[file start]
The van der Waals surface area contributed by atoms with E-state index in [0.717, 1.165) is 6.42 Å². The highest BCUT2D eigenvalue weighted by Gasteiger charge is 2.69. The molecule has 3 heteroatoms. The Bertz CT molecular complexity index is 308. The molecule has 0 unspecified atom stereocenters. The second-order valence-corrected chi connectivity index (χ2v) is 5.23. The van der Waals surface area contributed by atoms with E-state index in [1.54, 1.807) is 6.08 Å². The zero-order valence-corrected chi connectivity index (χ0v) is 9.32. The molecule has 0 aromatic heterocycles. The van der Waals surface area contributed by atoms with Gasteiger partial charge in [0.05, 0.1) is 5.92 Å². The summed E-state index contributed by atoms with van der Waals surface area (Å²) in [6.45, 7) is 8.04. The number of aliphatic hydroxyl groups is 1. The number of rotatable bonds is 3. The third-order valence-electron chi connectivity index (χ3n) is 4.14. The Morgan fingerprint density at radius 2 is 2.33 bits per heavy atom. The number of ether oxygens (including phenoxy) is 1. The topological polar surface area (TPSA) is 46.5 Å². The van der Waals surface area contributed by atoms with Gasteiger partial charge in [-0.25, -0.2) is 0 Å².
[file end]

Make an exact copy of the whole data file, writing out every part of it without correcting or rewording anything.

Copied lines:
The van der Waals surface area contributed by atoms with E-state index in [0.717, 1.165) is 6.42 Å². The highest BCUT2D eigenvalue weighted by Gasteiger charge is 2.69. The molecule has 3 heteroatoms. The Bertz CT molecular complexity index is 308. The molecule has 0 unspecified atom stereocenters. The second-order valence-corrected chi connectivity index (χ2v) is 5.23. The van der Waals surface area contributed by atoms with E-state index in [1.54, 1.807) is 6.08 Å². The zero-order valence-corrected chi connectivity index (χ0v) is 9.32. The molecule has 0 aromatic heterocycles. The van der Waals surface area contributed by atoms with Gasteiger partial charge in [0.05, 0.1) is 5.92 Å². The summed E-state index contributed by atoms with van der Waals surface area (Å²) in [6.45, 7) is 8.04. The number of aliphatic hydroxyl groups is 1. The number of rotatable bonds is 3. The third-order valence-electron chi connectivity index (χ3n) is 4.14. The Morgan fingerprint density at radius 2 is 2.33 bits per heavy atom. The number of ether oxygens (including phenoxy) is 1. The topological polar surface area (TPSA) is 46.5 Å². The van der Waals surface area contributed by atoms with Gasteiger partial charge in [-0.25, -0.2) is 0 Å².